The calm and deep focus + the lack of any side effects was amazing; I'm not using anymore because 4f-mph has very little long-term human studies + I'm a parent now and the thought of police tearning down my door because I've ordere 1 gram of a chemical over the internet is not very peasant.

But I do wish for a future where personalized drugs and therapies were a thing instead of demonizing drugs.

I took Ritalin for a few years, then stopped about five years back. I've found that for straight programming work, pomodoro works about as well for staying focused and making incremental progress on projects.

I'm considering Ritalin and would very much like to hear more about your new study methods.

Stims to perk up? How strange...

sips coffee

I've always wondered what percentage of people use coffee for stimulation, and what percentage use it simply to induce the first bowel movement

Actually, I always feel more awake after bowel movements :)

I suspect that's been selected for quite strongly.

Ritalin is nothing new and it’s hardly a smart drug, it’s a stimulant, not much difference between it and amphetamine (marketed under various names like Adderal)

It is a productivity drug and it gives momentum which translates into flow and if you've ever been in flow then you know you're smarter while in it

Ritalin is just a stimulant, whether or not it increases productivity depends on the individual. Getting into a state of flow certainly does not require any chemicals.

It does work for a while but after using it for a long time the effects start diminishing and side effects get worse. Sometimes it paradoxically caused me to feel incredibly tired, moody and not want to see people. I’m glad I don’t take stimulants anymore.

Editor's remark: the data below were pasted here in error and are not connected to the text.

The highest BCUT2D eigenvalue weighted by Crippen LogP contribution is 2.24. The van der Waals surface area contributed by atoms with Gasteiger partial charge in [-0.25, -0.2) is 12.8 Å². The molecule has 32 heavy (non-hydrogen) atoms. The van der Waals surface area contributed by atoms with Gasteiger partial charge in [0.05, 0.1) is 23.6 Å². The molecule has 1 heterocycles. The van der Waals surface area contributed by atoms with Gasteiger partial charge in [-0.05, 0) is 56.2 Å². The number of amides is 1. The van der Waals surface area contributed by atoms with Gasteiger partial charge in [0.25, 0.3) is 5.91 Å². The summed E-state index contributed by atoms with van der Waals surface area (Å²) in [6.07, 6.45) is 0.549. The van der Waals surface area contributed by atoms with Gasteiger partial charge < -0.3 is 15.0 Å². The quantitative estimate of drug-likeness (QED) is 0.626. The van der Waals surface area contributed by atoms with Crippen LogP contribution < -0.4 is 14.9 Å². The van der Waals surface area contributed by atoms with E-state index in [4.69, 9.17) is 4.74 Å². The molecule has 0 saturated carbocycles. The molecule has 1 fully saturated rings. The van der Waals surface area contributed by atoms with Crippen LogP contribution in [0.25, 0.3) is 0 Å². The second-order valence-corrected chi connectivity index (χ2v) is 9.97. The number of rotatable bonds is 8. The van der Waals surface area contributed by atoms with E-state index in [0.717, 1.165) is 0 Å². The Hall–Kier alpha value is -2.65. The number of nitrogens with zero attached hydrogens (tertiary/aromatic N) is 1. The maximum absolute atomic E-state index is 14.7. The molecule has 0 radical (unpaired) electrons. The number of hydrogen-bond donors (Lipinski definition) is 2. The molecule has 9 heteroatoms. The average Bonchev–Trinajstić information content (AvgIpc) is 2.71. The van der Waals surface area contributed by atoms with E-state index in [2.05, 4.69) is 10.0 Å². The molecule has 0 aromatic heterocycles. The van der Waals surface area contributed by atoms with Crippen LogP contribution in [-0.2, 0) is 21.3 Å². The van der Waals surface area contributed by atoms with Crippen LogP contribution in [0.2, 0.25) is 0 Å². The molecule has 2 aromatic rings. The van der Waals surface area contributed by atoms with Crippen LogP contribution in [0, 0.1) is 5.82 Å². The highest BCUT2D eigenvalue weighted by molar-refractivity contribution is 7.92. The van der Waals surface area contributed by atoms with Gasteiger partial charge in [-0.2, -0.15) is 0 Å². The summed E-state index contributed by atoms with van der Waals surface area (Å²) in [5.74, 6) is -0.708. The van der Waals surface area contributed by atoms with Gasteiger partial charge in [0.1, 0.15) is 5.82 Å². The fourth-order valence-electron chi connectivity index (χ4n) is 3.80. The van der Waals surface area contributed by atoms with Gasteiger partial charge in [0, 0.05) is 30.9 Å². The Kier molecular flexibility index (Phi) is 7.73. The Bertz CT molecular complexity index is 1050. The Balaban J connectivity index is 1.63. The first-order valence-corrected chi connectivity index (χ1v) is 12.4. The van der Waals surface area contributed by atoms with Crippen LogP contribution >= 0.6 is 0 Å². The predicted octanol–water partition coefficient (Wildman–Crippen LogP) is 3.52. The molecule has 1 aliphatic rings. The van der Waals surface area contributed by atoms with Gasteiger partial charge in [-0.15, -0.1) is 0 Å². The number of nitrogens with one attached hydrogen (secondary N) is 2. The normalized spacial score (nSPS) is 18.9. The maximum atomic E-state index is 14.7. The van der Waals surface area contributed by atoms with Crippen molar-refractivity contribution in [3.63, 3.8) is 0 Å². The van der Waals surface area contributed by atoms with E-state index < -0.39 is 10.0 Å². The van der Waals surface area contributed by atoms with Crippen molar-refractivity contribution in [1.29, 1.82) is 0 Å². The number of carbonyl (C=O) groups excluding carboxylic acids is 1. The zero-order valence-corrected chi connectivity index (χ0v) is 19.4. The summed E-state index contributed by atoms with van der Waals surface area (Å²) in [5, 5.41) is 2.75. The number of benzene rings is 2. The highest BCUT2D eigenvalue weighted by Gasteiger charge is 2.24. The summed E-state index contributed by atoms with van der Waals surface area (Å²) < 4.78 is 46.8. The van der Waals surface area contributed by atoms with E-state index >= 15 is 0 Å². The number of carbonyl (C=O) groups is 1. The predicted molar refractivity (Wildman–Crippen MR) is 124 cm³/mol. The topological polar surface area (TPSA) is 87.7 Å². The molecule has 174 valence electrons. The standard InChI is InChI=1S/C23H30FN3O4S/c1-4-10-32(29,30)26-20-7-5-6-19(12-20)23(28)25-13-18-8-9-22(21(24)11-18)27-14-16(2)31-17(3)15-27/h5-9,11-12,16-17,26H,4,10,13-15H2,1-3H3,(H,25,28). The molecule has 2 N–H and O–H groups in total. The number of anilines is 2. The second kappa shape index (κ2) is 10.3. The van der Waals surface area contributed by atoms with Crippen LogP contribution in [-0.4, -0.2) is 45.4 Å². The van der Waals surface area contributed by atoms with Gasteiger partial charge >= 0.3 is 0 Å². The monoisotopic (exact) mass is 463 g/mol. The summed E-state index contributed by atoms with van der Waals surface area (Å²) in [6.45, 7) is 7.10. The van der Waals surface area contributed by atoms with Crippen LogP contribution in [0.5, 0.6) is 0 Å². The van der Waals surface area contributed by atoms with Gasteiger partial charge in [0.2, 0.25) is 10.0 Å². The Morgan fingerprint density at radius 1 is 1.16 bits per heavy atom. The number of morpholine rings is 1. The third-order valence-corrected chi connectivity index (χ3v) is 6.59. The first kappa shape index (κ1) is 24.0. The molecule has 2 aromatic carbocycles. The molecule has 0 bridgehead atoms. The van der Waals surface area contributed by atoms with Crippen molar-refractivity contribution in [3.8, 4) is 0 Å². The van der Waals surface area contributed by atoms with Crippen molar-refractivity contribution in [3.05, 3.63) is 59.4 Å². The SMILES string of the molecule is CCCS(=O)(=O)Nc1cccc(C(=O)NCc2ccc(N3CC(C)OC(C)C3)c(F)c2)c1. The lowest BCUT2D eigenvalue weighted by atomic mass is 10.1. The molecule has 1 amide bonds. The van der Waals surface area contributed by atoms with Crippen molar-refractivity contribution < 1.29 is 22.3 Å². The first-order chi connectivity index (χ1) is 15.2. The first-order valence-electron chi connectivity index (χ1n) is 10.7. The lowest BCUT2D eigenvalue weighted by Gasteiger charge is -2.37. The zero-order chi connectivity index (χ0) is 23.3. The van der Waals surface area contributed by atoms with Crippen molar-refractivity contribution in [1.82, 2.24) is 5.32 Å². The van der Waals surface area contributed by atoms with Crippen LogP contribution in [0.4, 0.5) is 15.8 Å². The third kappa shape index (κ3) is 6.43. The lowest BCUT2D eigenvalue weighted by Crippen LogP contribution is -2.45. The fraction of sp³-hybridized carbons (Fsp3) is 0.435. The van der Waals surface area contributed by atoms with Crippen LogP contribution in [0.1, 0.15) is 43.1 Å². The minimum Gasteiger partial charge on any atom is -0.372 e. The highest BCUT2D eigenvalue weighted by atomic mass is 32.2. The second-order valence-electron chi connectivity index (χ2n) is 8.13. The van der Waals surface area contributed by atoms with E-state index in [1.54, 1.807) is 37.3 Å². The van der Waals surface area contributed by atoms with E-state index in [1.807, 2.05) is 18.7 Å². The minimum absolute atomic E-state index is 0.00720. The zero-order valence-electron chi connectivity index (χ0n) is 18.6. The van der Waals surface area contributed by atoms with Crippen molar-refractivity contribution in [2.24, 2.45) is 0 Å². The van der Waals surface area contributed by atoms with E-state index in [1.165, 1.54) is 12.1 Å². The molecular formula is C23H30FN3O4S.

I think that philosophically I'm against taking drugs to make me work harder, I don't live to work. I save the party for the weekend, there's something anti-hedonistic about getting off your bean on dextroamphetamine or modafinal for work. I've had my fair share of hard mornings, but I've never had the desire to take substances to help me through the Monday slump.

I'm also medically against it, because it's how habits form. There are a lot of people who have become addicted to methamphetamine because they started using to be able to work harder for longer (apparently it's a problem in industries like meatworks, where workers are paid piece rates per animal).

I've tried a lot of substances to help me better focus and I'm sure drugs are not the single solution and I'm still tunning my approach.

Some substance/combinations have had a dramatic effect on my ability to focus, unfortunately they are not perfect/and or I'm unable to find some.